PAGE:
Independent Venue Week 2020: 'Seeing a band you love raise hell in your favourite hangout is about as good as it gets'
- David Pollock
- 23 January 2020
Giant Drag play the Hug & Pint on Tue 28 Jan
Representatives from three Scottish venues tell us what being a part of IVW means to them
Now a national fixture in the UK's live music calendar, with a similar US operation happening in the summer, Independent Venue Week continues to champion the kind of small and independent grassroots music venues which gave – and continue to provide – most people who love live music some of their most formative and exciting experiences.
Across Scotland, there are full-week programmes at venues including Edinburgh's much-loved Sneaky Pete's, including sets by local artists Cloth and Carla J Easton, while Glasgow will welcome gigs at Sauchiehall Street fixture Broadcast, the Flying Duck and Southside local the Glad Café, among others. There will also be gigs at Aberdeen's Krakatoa and Dundee's Beat Generator Live, including a special intimate show at the latter by Twin Atlantic, as part of their comeback trail. Here, we speak to three Scottish venues about what Independent Venue Week means to them.
Jamie Forrester, Events Booker and Venue Manager at Leith Depot, Edinburgh
This will be Leith Depot's fourth Independent Venue Week. We look forward to it every year as it's a great opportunity for young bands and musicians, as well as seasoned pros, to get together and celebrate live music. We treat IVW as a week-long party, it brings energy and good vibes. It feels like a big event, and people are keen to come along to be a part of it.
I think we provide a supportive grassroots music venue; a welcoming and safe place for bands and artists to do what they do. We feel proud to be a part of the community and are in a fortunate position to be able to offer a dedicated space for arts, creativity, music and culture – and in return, people feel free to express themselves and connect with each other here. Our venue gives young people a platform to perform, and it offers locals the chance to host a gig, a film screening or a club night, and the opportunity to see bigger name bands in an intimate setting.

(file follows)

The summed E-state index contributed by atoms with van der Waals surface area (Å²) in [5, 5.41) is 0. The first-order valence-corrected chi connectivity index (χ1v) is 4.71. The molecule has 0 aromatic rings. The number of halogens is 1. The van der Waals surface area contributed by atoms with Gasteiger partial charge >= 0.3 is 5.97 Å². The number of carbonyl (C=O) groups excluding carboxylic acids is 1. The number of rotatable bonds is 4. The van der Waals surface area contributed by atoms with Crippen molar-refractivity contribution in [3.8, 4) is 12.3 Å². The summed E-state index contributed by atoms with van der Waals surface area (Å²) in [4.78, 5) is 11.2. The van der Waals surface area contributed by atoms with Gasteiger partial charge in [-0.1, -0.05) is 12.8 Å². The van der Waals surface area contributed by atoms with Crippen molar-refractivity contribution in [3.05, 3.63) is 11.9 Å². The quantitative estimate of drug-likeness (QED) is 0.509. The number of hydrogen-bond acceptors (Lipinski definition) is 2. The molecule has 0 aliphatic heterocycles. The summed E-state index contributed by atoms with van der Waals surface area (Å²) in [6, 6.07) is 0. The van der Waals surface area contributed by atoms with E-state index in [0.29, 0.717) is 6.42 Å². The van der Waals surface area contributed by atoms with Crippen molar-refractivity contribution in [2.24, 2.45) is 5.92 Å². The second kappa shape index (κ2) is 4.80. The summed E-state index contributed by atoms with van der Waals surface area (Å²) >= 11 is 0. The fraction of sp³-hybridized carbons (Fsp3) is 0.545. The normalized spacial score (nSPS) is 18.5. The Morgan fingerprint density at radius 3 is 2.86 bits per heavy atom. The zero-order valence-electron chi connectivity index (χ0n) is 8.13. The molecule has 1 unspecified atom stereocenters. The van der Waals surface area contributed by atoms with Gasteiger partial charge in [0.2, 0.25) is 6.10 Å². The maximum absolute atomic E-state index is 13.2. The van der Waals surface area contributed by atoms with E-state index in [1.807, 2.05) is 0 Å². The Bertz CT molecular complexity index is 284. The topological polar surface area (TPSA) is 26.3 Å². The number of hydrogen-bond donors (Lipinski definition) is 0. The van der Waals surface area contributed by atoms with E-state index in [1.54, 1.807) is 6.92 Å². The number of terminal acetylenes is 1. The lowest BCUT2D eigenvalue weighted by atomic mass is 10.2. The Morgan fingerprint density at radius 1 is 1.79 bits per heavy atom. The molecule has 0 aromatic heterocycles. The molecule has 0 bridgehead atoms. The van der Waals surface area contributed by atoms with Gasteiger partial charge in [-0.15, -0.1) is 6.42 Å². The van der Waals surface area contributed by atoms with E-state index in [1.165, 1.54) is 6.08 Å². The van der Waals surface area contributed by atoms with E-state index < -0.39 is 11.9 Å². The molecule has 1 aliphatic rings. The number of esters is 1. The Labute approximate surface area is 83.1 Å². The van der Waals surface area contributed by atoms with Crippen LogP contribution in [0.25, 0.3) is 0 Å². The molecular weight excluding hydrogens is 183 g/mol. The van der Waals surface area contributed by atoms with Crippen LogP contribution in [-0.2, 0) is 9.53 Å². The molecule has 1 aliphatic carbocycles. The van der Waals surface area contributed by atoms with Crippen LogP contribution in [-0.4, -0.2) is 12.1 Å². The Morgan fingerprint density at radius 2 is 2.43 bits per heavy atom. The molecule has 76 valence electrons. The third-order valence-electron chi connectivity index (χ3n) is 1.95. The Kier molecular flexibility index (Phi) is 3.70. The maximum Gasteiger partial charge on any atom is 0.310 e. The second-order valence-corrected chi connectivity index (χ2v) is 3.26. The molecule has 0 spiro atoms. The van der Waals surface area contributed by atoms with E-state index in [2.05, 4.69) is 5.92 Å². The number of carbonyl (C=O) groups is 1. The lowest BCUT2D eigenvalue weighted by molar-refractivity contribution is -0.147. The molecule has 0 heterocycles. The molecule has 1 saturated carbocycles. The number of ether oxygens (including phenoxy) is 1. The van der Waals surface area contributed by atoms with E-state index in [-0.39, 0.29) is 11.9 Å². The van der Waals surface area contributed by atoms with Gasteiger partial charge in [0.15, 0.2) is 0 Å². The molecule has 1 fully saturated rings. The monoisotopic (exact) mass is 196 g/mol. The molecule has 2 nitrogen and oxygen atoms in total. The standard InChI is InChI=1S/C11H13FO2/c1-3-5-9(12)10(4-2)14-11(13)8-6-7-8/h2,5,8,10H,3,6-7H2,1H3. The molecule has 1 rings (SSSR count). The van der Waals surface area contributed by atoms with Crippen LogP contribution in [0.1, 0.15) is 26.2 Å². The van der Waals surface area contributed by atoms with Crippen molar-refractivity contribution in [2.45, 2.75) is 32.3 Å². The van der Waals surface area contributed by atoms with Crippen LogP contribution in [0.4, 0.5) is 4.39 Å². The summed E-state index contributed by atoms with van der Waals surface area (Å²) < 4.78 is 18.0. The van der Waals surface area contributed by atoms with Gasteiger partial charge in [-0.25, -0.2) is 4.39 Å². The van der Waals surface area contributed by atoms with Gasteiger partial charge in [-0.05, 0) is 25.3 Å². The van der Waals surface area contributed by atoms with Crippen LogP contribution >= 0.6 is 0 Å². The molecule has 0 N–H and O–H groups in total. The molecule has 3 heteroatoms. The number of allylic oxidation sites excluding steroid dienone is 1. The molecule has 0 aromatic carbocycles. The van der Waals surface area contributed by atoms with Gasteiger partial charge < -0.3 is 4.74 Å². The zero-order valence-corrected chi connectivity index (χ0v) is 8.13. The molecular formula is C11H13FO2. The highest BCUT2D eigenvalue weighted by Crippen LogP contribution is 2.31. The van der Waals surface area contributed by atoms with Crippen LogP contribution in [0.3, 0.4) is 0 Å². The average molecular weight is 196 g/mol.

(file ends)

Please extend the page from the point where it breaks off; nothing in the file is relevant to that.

Next week we have a full week of gigs, ranging from rock to electronica, folk to punk, and everything in-between – including FemmeFest 2020, a full day of female-identifying musicians playing original music. Flow State Music and Stellar Sounds will be running a fundraising event for Save Leith Walk (the campaign to save the block which Leith Depot is a part of from being knocked down for development), and Callum Mackinnon is hosting his album launch for Bottle of Rain. It's a great line-up, we're looking forward to it.
For sure, IVW is a nice thing to be a part of. It's a great annual music event that connects bands and venues with people, and highlights the need for live music whilst recognising local businesses.
Ryan Drever, Press and Marketing Officer at 432 Presents, Glasgow (The Hug & Pint, Blue Arrow)
We've been taking part in Independent Venue Week via the Hug & Pint since we opened in June 2015, and now with the Blue Arrow too. We care passionately about live music and the communities at the heart of independent venues, so it made sense to be a part of something that supports that. So many iconic venues all over the UK have been squeezed out or shut down, but it's great that so many people are now showing their support for these smaller places, without which many of the biggest acts on the planet would have had no place to start.
We take our programming very seriously and always book what we care about, but IVW brings with it a brand that people recognise, so it feels like a festival of its own. We'd like to think that people come and see our shows because they're strong shows, as well as wanting to support local venues, but having shows registered as part of IVW means they're all listed together, so I think it does encourage folks to head to places they haven't been to before or to take a punt on something. They're usually all very busy, and overlapping with Celtic Connections, there's a particularly big buzz in Glasgow over that week, which is quite extraordinary for such a miserable month.